It was his parents' worst nightmare. In May 1998, Danny Keysar was found dead in his licensed childcare home in Chicago. The top rails of a Playskool Travel-Lite portable crib had collapsed, strangling him. Shockingly, the crib had been recalled five years earlier; yet his parents, caregiver, and the state inspector who visited the site days earlier were not aware of the recall. Danny was the crib's fifth victim. A total of 19 children have died in portable cribs of similar faulty design.
Dee is 79 years old with an easy smile and an indomitable spirit. She had a rich and happy life with her husband of 52 years. Then one September morning, he was diagnosed with stage-four cancer and within two months he was gone. Dee was devastated. But Dee's troubles did not end there. Eight months later, her ophthalmologist told her that the blurry lines she was seeing were the result of macular degeneration. He told her it would continue to get worse until she would be unable to drive, read or even recognize the faces of her grandchildren.
The Night Ministry is a Chicago-based non-profit whose mission is to provide housing, health care, and human connection to community members struggling with poverty or homelessness. With an open heart and an open mind, we accept people as they are and address their immediate physical, emotional and social needs while affirming their sense of humanity.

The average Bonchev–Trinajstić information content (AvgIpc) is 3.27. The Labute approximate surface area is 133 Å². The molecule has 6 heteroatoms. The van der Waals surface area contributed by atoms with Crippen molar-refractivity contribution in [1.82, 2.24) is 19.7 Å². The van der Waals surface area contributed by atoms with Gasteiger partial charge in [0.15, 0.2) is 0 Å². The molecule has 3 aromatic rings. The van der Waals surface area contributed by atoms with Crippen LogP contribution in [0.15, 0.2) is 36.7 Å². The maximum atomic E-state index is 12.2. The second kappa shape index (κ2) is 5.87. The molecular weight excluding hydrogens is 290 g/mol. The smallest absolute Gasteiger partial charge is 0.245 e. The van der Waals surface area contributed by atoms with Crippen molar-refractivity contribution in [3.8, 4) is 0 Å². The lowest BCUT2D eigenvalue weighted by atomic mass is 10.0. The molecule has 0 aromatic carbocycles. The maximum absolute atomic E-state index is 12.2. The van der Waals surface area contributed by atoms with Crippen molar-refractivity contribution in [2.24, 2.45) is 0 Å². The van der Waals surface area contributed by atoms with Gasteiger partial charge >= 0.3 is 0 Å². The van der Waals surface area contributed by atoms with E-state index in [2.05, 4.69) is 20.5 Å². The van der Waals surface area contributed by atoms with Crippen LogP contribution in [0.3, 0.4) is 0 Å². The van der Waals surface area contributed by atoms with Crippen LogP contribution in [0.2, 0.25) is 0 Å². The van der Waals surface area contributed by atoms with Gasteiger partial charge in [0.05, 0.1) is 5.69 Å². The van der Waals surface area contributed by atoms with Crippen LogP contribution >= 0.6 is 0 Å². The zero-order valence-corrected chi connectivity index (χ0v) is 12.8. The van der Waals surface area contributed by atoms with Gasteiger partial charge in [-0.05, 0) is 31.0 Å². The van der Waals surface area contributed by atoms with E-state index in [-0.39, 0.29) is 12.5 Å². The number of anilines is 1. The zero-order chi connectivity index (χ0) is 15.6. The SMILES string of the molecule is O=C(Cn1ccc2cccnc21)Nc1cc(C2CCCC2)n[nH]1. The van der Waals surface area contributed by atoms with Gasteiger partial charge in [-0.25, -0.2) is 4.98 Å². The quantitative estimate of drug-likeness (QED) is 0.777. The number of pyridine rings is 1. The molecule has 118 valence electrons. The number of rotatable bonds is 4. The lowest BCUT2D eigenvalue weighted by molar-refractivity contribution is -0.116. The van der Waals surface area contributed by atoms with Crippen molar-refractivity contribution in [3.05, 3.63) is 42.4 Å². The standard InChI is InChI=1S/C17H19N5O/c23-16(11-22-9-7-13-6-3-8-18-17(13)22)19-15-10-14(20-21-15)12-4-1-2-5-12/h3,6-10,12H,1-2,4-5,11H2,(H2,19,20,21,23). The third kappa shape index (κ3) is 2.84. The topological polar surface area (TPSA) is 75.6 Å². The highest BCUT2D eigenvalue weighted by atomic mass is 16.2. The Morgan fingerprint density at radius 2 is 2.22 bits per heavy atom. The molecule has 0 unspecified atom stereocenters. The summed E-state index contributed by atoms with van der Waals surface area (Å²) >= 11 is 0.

Good, steady work for nearly a decade. Then, suddenly, nothing.
That’s how it was for Albany Park resident Andrew. He worked at Navy Pier—until he was furloughed in March as a result of the pandemic.
Restaurants gradually reopened . . . so did the restaurant where Andrew and his girlfriend worked—but only at 20% capacity. They weren’t brought back.
The couple tried to get by on unemployment benefits, but to make ends meet, they sought additional help. For the first time in his life, Andrew turned to a local food pantry.
With her warm voice and infectious laugh, Gloria Cunningham jokes about being one of the first therapeutic foster parents to welcome a fourth child into her home. “I got a reputation to keep up here.” Ms. Gloria, as she is affectionately known, joined Lutheran Social Services of Illinois’s Therapeutic Foster Care (TFC) program as it was launching in 2017. She had spent her career as a CNA, and as she retired she wanted to take all her caring and passion to help children with high behavioral or mental health needs. She embodies the TFC model with great enthusiasm and skill.
Veterans are an elusive group in our communities. Once someone has left the military, do they ever return as a "civilian"? In their words, "no".
The youngest of 5 children, Michelle was the “baby” of her family. Never knowing her father, she shared a special closeness with her mother. When Michelle was just 17 years old, she lost her mother to a years-long battle with cancer. This sent Michelle reeling. She began to suffer from a deep depression that would upend her life for many years to come.